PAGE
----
Saturday, 15 November 2014

Trancers (1985)

Jack Deth is back and he's never been here before! 
Quite possibly the epitome of all that was good about the direct-to-video revolution of the mid 1980s, Charles Band's quasi TERMINATOR/BACK TO THE FUTURE ripoff is as evocative of that decade as the movies of Cameron & Zemeckis. But on a lower budget. Much, much lower. Coming out on UK VHS on the classic Entertainment In Video label (a mark of not so much quality as quirkiness it has to be said) TRANCERS was one of a series of Band epics that kept teenagers of that era enthralled and entertained with their comic-book storylines, fun character acting, decent Richard Band music scores and (ahem) brief running time. 

       Charles Band, Empire Pictures, and Entertainment In Video were an important part of the exploitation scene back then, and for many of us SF & horror-hungry fans of the era, films like TRANCERS, ELIMINATORS and ROBOT HOLOCAUST helped while away many a dull Sunday afternoon when the only alternatives in the video shop were versions of VIDEODROME where you didn't even get to see Barry Convex explode or HALLOWEEN III with all the best bits cut out. Of all of them, TRANCERS was probably the best, and now 88 Films, the natural successor to Entertainment in Video if there ever was one, is about to bring it out on Blu-ray.

In the year 2247 Jack Deth (Tim Thomerson doing his Chandleresque best) is a cop pursuing a villain called Whistler (Michael Stefani), who has the ability to ‘trance’ weak-willed humans and turn them into crazed zombies who do his bidding. When Whistler travels in time back to 1985 and starts bumping off the relatives of the future High Council, Deth follows in an attempt to stop him and bring him back to his own time. 

TRANCERS is a lot of time-travelling fun, benefiting from good performances (especially Thomerson, who gives it his all, and Helen Hunt in an early role as his girfriend), a crisp and witty script from Danny Bilson and Paul de Meo, and a minimalist but bouncy action music score from British composers Mark Ryder and Phil Davies. Some of the set pieces are inspired (“There’s trouble at the North Pole!”) and everything moves along at a fine clip. It’s probably Charles Band’s best film as a director, even if, like so many of his pictures, it barely qualifies as a feature, having a running time near the 75 minute mark.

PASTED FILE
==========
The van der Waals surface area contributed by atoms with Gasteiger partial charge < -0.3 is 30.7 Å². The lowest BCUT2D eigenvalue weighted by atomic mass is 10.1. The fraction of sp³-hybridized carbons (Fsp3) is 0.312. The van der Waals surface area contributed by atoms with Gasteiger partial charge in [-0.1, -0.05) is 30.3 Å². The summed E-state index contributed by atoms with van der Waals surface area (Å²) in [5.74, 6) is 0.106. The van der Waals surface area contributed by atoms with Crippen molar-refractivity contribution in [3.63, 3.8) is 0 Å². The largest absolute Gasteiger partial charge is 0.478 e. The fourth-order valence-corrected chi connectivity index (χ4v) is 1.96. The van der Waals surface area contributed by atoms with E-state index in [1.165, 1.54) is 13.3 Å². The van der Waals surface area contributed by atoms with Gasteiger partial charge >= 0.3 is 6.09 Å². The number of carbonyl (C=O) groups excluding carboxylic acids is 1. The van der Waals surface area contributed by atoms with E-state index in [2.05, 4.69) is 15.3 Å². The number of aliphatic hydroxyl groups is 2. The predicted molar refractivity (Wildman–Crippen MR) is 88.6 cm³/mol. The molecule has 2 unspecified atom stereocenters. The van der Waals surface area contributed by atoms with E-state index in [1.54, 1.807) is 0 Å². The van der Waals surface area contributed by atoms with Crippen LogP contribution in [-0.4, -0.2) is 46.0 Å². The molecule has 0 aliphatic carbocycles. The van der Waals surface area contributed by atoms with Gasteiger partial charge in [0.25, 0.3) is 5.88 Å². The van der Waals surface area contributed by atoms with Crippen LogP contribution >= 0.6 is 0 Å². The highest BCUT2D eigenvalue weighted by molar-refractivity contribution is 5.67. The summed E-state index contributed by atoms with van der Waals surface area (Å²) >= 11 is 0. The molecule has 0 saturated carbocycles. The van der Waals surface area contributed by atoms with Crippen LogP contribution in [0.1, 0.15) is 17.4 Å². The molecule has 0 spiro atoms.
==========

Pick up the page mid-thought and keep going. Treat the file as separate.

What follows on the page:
But the fun doesn’t end there. One of the extras on the disc is TRANCERS: CITY OF LOST ANGELS, aka TRANCERS 1.5. A previously ‘lost’ 25 minutes segment of the aborted anthology movie PULSE POUNDERS, TRANCERS 1.5 is also included, with pretty much all the same team back on board. Watch them back to back for 100 minutes of superb low-budget 1980s SF fun.
As well as the short, 88 Films’ Blu-ray includes a commentary track from Tim Thomerson, who remembers everything, and Charles Bans, who’s rather sweary. There’s also a short making of with Thomerson, Band, and the screenwriters; some brief archival interviews, a bit of rough footage from one of the DUNGEONMASTER movies, trailers for all five / six TRANCERS films, a rough-looking trailer for the original PULSE POUNDER films, and the ever-fun 88 Trailer Park. There’s a reversible sleeve and booklet notes as well. Overall it’s a hugely entertaining package that, with a fine 1.85:1 aspect ratio transfer, TRANCERS 1.5, and all the extras represents excellent value for money.
TRANCERS is one of the best films of its kind, and 88 Films’ Blu-ray release is THE very best release ever of TRANCERS. Jack Deth is back - and he’s never looked so good. 

88 Films are releasing Charles Band's TRANCERS on Blu-ray on 24th November 2014. If you're reading this from the future you'll already know how good it looks. 

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